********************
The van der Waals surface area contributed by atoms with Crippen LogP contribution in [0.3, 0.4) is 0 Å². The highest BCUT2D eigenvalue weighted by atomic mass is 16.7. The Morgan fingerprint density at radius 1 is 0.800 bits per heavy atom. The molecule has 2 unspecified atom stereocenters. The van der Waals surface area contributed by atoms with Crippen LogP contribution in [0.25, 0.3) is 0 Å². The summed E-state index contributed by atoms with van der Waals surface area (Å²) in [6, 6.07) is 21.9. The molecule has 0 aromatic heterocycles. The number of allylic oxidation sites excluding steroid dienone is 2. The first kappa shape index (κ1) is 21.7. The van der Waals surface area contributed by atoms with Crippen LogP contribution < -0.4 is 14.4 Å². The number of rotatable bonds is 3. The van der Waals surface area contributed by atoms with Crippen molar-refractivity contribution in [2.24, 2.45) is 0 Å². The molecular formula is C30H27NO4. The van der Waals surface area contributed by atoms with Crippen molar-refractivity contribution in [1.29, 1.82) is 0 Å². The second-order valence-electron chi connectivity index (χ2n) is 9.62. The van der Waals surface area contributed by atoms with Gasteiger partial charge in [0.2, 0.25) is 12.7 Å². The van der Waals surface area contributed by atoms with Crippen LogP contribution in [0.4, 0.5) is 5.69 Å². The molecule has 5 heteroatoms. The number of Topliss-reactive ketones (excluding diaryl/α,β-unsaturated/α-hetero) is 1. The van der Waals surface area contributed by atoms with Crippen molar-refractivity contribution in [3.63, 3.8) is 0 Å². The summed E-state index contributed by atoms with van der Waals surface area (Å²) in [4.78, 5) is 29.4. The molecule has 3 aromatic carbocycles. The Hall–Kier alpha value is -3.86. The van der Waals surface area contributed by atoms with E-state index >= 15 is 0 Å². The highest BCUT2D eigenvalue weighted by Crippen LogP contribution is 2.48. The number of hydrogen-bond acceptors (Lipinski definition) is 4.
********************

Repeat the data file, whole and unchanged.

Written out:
The van der Waals surface area contributed by atoms with Crippen LogP contribution in [0.3, 0.4) is 0 Å². The highest BCUT2D eigenvalue weighted by atomic mass is 16.7. The Morgan fingerprint density at radius 1 is 0.800 bits per heavy atom. The molecule has 2 unspecified atom stereocenters. The van der Waals surface area contributed by atoms with Crippen LogP contribution in [0.25, 0.3) is 0 Å². The summed E-state index contributed by atoms with van der Waals surface area (Å²) in [6, 6.07) is 21.9. The molecule has 0 aromatic heterocycles. The number of allylic oxidation sites excluding steroid dienone is 2. The first kappa shape index (κ1) is 21.7. The van der Waals surface area contributed by atoms with Crippen LogP contribution < -0.4 is 14.4 Å². The number of rotatable bonds is 3. The van der Waals surface area contributed by atoms with Crippen molar-refractivity contribution in [2.24, 2.45) is 0 Å². The molecular formula is C30H27NO4. The van der Waals surface area contributed by atoms with Crippen molar-refractivity contribution in [1.29, 1.82) is 0 Å². The second-order valence-electron chi connectivity index (χ2n) is 9.62. The van der Waals surface area contributed by atoms with Gasteiger partial charge in [0.2, 0.25) is 12.7 Å². The van der Waals surface area contributed by atoms with Crippen LogP contribution in [0.4, 0.5) is 5.69 Å². The molecule has 5 heteroatoms. The number of Topliss-reactive ketones (excluding diaryl/α,β-unsaturated/α-hetero) is 1. The van der Waals surface area contributed by atoms with Crippen molar-refractivity contribution in [3.63, 3.8) is 0 Å². The summed E-state index contributed by atoms with van der Waals surface area (Å²) in [4.78, 5) is 29.4. The molecule has 3 aromatic carbocycles. The Hall–Kier alpha value is -3.86. The van der Waals surface area contributed by atoms with E-state index >= 15 is 0 Å². The highest BCUT2D eigenvalue weighted by Crippen LogP contribution is 2.48. The number of hydrogen-bond acceptors (Lipinski definition) is 4.